From The Conversation
We’ve filled feeders with seeds and nuts since many of us were children and loved seeing which birds arrive. And, we’re not alone – around half of all UK households do the same nowadays, spending £250 million on 150,000 tonnes of bird food each year. That’s enough to feed three times the breeding populations of the ten commonest garden species if they ate nothing else all year, with one feeder for every nine birds that use them.
Have you ever wondered how all of that additional food might be affecting wild birds? How much has our generosity changed their natural diet, and what of the bird species we don’t see visiting garden feeders?
If you live in the UK and the Channel Islands, one garden visitor you’re probably used to seeing is the blue tit. Blue tits are small, fast and often feed high in trees on tiny insects. Seeing exactly what they eat is tough. But with new molecular technology, it has been possible to test blue tit faeces from 39 woodlands across Scotland – some close to houses, some on remote mountainsides and some by the sea – and gain a fascinating insight into their average diet.
What was found, came as a surprise. A small moth caterpillar (Argyresthia goedartella) that lives on birch trees was their most common natural prey item, present in a third of the faeces sampled. But among hundreds of species of insect prey, there was also garden bird food – and lots of it.
Peanuts were present in half of all the faeces – the most common food item for Scottish blue tits – and sunflower seeds in a fifth. And the birds weren’t just popping next door to find these garden treats. Some were travelling as much as 1.4km from remote areas to nibble on their favourite garden snacks. Clearly this has become part of their staple diet.
A blue tit bonanza
Eating the food we provide gives blue tits more energy to lay eggs – five days earlier than blue tits that don’t. These earlier breeders are likely to raise more healthy chicks. Eating bird food was also linked to a nearly four-fold increase in the proportion of adults available to breed in a given area. Where there used to be one pair of blue tits nesting, garden bird feeders nearby meant there was now likely to be almost four pairs sharing the same space.
Other woodland species such as great tits, nuthatches and great spotted woodpeckers that enjoy garden bird food are doing very well too. Their UK populations have increased on average over the last 25 years that bird feeding has really taken off.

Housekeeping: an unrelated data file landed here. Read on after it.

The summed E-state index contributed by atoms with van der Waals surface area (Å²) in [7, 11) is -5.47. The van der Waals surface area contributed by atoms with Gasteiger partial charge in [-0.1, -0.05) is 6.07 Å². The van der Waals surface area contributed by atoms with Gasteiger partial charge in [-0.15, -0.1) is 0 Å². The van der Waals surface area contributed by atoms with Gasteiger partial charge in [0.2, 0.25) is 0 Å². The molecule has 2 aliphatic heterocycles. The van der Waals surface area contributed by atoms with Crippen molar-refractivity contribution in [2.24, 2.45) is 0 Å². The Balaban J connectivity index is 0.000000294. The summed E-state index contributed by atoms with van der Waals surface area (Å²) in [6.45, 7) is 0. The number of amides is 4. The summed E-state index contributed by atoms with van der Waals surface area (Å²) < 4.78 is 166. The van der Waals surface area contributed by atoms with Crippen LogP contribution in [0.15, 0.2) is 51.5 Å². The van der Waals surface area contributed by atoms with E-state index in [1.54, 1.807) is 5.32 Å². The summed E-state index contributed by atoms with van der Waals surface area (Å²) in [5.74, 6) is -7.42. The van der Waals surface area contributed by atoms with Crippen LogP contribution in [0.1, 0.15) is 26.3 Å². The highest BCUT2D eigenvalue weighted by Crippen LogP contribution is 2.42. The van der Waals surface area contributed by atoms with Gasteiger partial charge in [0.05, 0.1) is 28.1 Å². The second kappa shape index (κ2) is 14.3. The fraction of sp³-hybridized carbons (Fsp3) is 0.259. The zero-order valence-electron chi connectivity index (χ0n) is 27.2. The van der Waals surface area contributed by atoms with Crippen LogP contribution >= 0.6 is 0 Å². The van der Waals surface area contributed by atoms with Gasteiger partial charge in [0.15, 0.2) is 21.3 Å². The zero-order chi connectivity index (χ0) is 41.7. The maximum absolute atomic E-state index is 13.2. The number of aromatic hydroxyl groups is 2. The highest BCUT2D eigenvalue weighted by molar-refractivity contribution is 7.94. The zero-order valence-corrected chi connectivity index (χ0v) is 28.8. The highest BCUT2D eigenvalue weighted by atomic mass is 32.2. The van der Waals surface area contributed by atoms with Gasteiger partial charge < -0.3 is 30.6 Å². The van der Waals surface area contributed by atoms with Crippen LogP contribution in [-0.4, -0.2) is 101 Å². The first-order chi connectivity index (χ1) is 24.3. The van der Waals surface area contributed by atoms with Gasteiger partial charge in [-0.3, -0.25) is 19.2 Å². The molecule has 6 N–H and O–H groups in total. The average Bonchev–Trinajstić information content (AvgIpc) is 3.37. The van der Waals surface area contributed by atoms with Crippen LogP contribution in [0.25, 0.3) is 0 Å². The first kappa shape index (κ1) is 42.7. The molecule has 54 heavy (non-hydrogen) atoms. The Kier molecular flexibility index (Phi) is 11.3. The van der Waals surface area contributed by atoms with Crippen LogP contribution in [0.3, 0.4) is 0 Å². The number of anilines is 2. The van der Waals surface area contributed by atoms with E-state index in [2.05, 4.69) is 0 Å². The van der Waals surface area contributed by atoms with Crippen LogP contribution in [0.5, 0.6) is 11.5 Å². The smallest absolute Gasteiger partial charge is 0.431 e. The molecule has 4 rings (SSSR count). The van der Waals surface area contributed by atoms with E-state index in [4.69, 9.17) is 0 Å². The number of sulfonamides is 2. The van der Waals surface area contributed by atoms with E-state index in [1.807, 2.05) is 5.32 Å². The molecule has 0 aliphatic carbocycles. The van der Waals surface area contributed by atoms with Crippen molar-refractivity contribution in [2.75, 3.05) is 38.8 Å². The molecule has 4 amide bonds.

All this feeding might be giving these species an unfair advantage. These species have natural competitors in the woods that aren’t using bird feeders as much or at all, either because they’re shy or because they’re bullied by more dominant species, or because they don’t like the food people provide. These species include the marsh tit, willow tit, pied flycatcher, wood warbler and lesser spotted woodpecker. What’s happening to them is, sadly, not such good news.
How to help all woodland birds
On average, woodland birds that don’t use garden bird feeders have declined over the past 25 years, some to the point where they have almost disappeared from the UK countryside. Nobody knows exactly why, and while this may be partly due to their habitat fragmenting and the climate warming, garden bird-feeding may have also played a role.
Due to people feeding them, there are now more dominant blue and great tits in the woods than 25 years ago, eating more of the limited natural food and evicting other species from their nests. There are also more great spotted woodpeckers and squirrels, which eat the chicks of some birds. Perhaps an extra 700,000 pairs of very healthy and dominant great tits in woodlands is too much for the UK’s remaining 2,000 pairs of shy and subordinate willow tits.
While results suggest there’s a link between how much woodland birds visit feeders and their population trends, they don’t show a direct cause, so we shouldn’t panic yet. While scientists study this problem, responsible bird lovers can help.
Consider contributing to the garden bird surveys organised by the RSPB, British Trust for Ornithology and Action for Wildlife Jersey/Birds On The Edge to help scientists keep track of where birds are, in what numbers and what they’re doing. If you’re lucky enough to live where rare woodland bird species can still be found, consider providing less bird food to common species and cleaning your feeders regularly.
Meanwhile, there are more natural ways to encourage wild birds into your garden. Planting native shrubs and trees like rowan, hawthorn, silver birch, spindle and guelder rose is one option. They are all beautiful year-round, fairly small and provide excellent habitats for wild birds. Other ideas include mowing lawns less often and digging ponds.
As some rare species nest close to the ground, please keep dogs on leads while walking in woodlands during the spring too. But most importantly, keep enjoying these beautiful birds – in all their miraculous diversity.